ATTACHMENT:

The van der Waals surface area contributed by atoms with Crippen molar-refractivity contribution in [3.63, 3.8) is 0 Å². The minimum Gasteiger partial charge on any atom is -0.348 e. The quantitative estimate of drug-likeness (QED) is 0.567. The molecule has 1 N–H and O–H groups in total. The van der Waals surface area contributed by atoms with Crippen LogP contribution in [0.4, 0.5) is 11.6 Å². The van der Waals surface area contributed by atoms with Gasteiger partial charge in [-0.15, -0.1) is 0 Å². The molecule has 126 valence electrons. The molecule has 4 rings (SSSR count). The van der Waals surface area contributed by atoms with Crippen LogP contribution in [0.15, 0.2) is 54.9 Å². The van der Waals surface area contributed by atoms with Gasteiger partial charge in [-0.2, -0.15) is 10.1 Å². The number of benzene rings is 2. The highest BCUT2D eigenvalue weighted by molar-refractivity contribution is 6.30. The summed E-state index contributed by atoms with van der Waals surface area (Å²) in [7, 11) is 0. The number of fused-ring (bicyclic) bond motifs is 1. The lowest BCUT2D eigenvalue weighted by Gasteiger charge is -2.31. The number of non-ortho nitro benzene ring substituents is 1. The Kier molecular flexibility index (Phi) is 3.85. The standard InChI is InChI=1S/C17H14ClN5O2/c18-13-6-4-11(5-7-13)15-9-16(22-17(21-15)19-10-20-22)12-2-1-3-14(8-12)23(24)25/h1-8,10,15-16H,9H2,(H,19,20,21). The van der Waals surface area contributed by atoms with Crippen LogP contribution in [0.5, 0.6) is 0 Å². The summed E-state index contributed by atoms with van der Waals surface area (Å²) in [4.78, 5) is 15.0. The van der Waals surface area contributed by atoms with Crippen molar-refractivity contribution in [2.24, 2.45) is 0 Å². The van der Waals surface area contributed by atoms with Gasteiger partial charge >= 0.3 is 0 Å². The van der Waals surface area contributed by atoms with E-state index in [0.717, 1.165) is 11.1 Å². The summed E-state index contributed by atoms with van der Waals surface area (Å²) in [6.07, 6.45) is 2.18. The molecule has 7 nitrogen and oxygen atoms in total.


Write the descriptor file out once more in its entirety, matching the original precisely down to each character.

The van der Waals surface area contributed by atoms with Crippen molar-refractivity contribution in [3.63, 3.8) is 0 Å². The minimum Gasteiger partial charge on any atom is -0.348 e. The quantitative estimate of drug-likeness (QED) is 0.567. The molecule has 1 N–H and O–H groups in total. The van der Waals surface area contributed by atoms with Crippen LogP contribution in [0.4, 0.5) is 11.6 Å². The van der Waals surface area contributed by atoms with Gasteiger partial charge in [-0.15, -0.1) is 0 Å². The molecule has 126 valence electrons. The molecule has 4 rings (SSSR count). The van der Waals surface area contributed by atoms with Crippen LogP contribution in [0.15, 0.2) is 54.9 Å². The van der Waals surface area contributed by atoms with Gasteiger partial charge in [-0.2, -0.15) is 10.1 Å². The number of benzene rings is 2. The highest BCUT2D eigenvalue weighted by molar-refractivity contribution is 6.30. The summed E-state index contributed by atoms with van der Waals surface area (Å²) in [7, 11) is 0. The number of fused-ring (bicyclic) bond motifs is 1. The lowest BCUT2D eigenvalue weighted by Gasteiger charge is -2.31. The number of non-ortho nitro benzene ring substituents is 1. The Kier molecular flexibility index (Phi) is 3.85. The standard InChI is InChI=1S/C17H14ClN5O2/c18-13-6-4-11(5-7-13)15-9-16(22-17(21-15)19-10-20-22)12-2-1-3-14(8-12)23(24)25/h1-8,10,15-16H,9H2,(H,19,20,21). The van der Waals surface area contributed by atoms with Crippen LogP contribution in [0.5, 0.6) is 0 Å². The summed E-state index contributed by atoms with van der Waals surface area (Å²) in [4.78, 5) is 15.0. The van der Waals surface area contributed by atoms with Crippen molar-refractivity contribution in [2.24, 2.45) is 0 Å². The van der Waals surface area contributed by atoms with Gasteiger partial charge >= 0.3 is 0 Å². The van der Waals surface area contributed by atoms with E-state index in [0.717, 1.165) is 11.1 Å². The summed E-state index contributed by atoms with van der Waals surface area (Å²) in [6.07, 6.45) is 2.18. The molecule has 7 nitrogen and oxygen atoms in total.